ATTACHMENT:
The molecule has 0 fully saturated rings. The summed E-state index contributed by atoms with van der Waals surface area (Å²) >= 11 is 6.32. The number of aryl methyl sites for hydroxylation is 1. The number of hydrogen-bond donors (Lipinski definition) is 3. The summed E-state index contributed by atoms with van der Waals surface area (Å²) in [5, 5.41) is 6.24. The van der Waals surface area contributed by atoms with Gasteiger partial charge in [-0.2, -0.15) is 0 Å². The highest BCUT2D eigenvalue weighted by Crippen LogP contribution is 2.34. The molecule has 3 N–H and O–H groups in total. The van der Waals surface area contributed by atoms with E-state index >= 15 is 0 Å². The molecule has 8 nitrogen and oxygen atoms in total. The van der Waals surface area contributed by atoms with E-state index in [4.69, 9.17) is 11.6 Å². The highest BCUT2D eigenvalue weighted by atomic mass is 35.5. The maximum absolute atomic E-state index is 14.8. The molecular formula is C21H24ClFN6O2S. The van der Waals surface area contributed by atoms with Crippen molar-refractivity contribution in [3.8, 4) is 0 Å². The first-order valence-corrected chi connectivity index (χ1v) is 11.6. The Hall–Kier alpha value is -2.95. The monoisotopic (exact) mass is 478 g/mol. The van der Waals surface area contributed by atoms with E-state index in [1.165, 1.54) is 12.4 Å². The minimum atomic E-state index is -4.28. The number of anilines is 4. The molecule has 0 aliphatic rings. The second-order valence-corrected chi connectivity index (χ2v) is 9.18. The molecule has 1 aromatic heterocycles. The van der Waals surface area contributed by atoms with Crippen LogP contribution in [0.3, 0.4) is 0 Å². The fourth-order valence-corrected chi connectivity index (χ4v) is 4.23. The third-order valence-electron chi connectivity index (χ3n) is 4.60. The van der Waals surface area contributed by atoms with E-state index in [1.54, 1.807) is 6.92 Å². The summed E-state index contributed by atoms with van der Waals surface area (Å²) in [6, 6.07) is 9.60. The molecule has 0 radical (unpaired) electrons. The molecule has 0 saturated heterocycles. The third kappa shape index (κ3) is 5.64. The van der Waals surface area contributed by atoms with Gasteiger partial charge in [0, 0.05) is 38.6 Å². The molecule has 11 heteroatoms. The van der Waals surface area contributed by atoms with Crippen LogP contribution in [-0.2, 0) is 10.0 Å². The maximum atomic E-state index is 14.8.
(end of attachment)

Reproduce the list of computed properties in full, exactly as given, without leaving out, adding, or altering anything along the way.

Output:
The molecule has 0 fully saturated rings. The summed E-state index contributed by atoms with van der Waals surface area (Å²) >= 11 is 6.32. The number of aryl methyl sites for hydroxylation is 1. The number of hydrogen-bond donors (Lipinski definition) is 3. The summed E-state index contributed by atoms with van der Waals surface area (Å²) in [5, 5.41) is 6.24. The van der Waals surface area contributed by atoms with Gasteiger partial charge in [-0.2, -0.15) is 0 Å². The highest BCUT2D eigenvalue weighted by Crippen LogP contribution is 2.34. The molecule has 3 N–H and O–H groups in total. The van der Waals surface area contributed by atoms with E-state index >= 15 is 0 Å². The molecule has 8 nitrogen and oxygen atoms in total. The van der Waals surface area contributed by atoms with E-state index in [4.69, 9.17) is 11.6 Å². The highest BCUT2D eigenvalue weighted by atomic mass is 35.5. The maximum absolute atomic E-state index is 14.8. The molecular formula is C21H24ClFN6O2S. The van der Waals surface area contributed by atoms with Crippen molar-refractivity contribution in [3.8, 4) is 0 Å². The first-order valence-corrected chi connectivity index (χ1v) is 11.6. The Hall–Kier alpha value is -2.95. The monoisotopic (exact) mass is 478 g/mol. The van der Waals surface area contributed by atoms with E-state index in [1.165, 1.54) is 12.4 Å². The minimum atomic E-state index is -4.28. The number of anilines is 4. The molecule has 0 aliphatic rings. The second-order valence-corrected chi connectivity index (χ2v) is 9.18. The molecule has 1 aromatic heterocycles. The van der Waals surface area contributed by atoms with Crippen LogP contribution in [0.3, 0.4) is 0 Å². The fourth-order valence-corrected chi connectivity index (χ4v) is 4.23. The third-order valence-electron chi connectivity index (χ3n) is 4.60. The van der Waals surface area contributed by atoms with E-state index in [1.54, 1.807) is 6.92 Å². The summed E-state index contributed by atoms with van der Waals surface area (Å²) in [6, 6.07) is 9.60. The molecule has 0 radical (unpaired) electrons. The molecule has 0 saturated heterocycles. The third kappa shape index (κ3) is 5.64. The van der Waals surface area contributed by atoms with Gasteiger partial charge in [0, 0.05) is 38.6 Å². The molecule has 11 heteroatoms. The van der Waals surface area contributed by atoms with Crippen LogP contribution in [-0.2, 0) is 10.0 Å². The maximum atomic E-state index is 14.8.